Progressive Voice is a weekly opinion column. The views and opinions expressed in the column are those of the individual authors and do not necessarily reflect the views of their organizations or ARLnow.com.
To inform voters, Progressive Voice asked each candidate in the upcoming Democratic primary for the State House of Delegates to respond to this question: “If elected, on which progressive initiative will you lead that you believe would be beneficial to the constituents of the 49th District?”
During my first campaign, I made a pledge to my community that I would be a champion for our Northern Virginia values — leading the way on issues like protecting the environment, defending civil rights, supporting our schools, standing up for reproductive autonomy, and advocating for our immigrant neighbors.
In the General Assembly, I’ve taken that pledge to heart and have worked tirelessly over the last eight years to secure progressive victories that benefit our community, including:
- Increasing incentives for solar energy projects and jobs in renewable energy
- Raising the outdated felony threshold and combating the school-to-prison pipeline
- Expanding Medicaid access to include immigrant mothers and children and working with the Attorney General to grant in-state tuition to DACA-recipients
In recognition of these efforts, I have consistently ranked among the most progressive legislators in Richmond and am proud of my record working to find solutions to the many problems we face.
In particular, I’m proudest of the bill I passed in 2013 creating the Virginia Housing Trust Fund (VHTF), which has already invested $1.7 million on affordable housing projects benefiting the 49th District.
As our region grows, our housing crisis will continue to worsen — unless Virginia dedicates sustainable funding for affordable housing.
Many of my constituents are deeply concerned about ever-rising rents and property taxes and fear that they’re being priced out of neighborhoods they’ve lived in for decades.
To address those fears, I’ve been fighting for a dedicated source of funding that would increase the VHTF’s budget and keep it on secure financial footing for years to come.
Every Virginian deserves the opportunity to live and work in the community they call home and, if re-elected, I will continue to lead on this issue until the General Assembly properly addresses this crisis once and for all.
May is Children’s Mental Health Awareness Month, but the somber statistics of how many kids do not receive adequate medical care deserve our focus year-round. The obstacles are numerous: untreated mental illness in parents may prevent infants from receiving the responsive care needed for development. Toddlers may miss timely screening for developmental disorders unless childcare providers are trained to make referrals. Even timely diagnosis doesn’t ensure treatment — Virginia ranks 40th in the nation for access to behavioral health care treatment.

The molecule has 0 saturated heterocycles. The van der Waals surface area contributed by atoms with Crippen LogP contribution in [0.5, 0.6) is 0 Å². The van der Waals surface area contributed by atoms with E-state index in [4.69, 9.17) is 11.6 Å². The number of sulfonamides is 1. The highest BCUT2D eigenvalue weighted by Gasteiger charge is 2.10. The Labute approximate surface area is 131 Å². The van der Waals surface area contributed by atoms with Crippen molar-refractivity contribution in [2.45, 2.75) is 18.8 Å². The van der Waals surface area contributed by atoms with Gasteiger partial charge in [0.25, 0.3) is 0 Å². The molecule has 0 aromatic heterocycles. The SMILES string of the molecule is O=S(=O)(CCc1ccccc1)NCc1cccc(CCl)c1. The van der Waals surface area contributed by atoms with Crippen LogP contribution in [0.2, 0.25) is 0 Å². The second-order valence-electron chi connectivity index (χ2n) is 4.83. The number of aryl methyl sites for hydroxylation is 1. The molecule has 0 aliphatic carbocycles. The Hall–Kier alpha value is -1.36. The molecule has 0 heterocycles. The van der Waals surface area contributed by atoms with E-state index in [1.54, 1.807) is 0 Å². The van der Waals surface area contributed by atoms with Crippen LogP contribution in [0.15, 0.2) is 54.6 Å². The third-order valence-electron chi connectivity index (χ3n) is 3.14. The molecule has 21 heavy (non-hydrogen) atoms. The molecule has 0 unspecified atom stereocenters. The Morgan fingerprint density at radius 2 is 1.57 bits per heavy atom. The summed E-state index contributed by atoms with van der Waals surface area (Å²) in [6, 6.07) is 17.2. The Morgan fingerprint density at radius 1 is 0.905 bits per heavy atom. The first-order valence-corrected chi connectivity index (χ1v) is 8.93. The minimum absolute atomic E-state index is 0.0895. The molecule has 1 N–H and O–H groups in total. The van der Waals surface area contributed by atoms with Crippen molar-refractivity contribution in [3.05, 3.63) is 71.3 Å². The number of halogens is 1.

Access aside, low-income families may not be able to afford treatment. On top of everything, stigma surrounding mental illness remains.
Yet by neglecting to tackle stigma and invest in screening, training, and treatment options, we are making a terrible choice. If we wait, treatment often is less effective. The criminal justice system may become involved — 90% of incarcerated youth require mental illness treatment. Delaying care disproportionately impacts communities of color, because black youth receive a court referral three times as often as white youth.
I support the General Assembly’s recent efforts to increase Medicaid reimbursement rates for psychiatric services and leverage pediatricians for certain mental health treatments. These stop-gap measures help while we implement an adequate system of care. I support funding school counselor positions and peer counseling programs. I want to stop the “schools to prisons pipeline” — Virginia schools have twice the referrals than the national average — by training school personnel in trauma recognition to better address what underlies student misbehavior.
We should increase the availability of crisis-prevention services and encourage community-supervision as a diversionary alternative to costly incarceration. Finally, I will aim to fully fund early intervention services, because provider availability and reimbursement rates have not kept pace with rising enrollment. We must make better choices because children, at the very least, deserve good mental health.
Del. Alfonso Lopez has represented the 49th District (South Arlington and Eastern Fairfax) in the Virginia House of Delegates since 2012, where he serves in Democratic Leadership. During his time in the General Assembly, he has been a Progressive Champion for his community fighting for Affordable Housing, expanding Medicaid to cover over 400,000 Virginians, increasing Teacher and Educator pay by 5%, and fighting for criminal justice reform.
Julius D. “JD” Spain Sr. has always been focused on the well-being of others and has dedicated his entire adult life to public service. A lifetime member of the NAACP and a 26-year Marine Corps veteran, JD believes in uplifting the community and fighting injustice and inequality.
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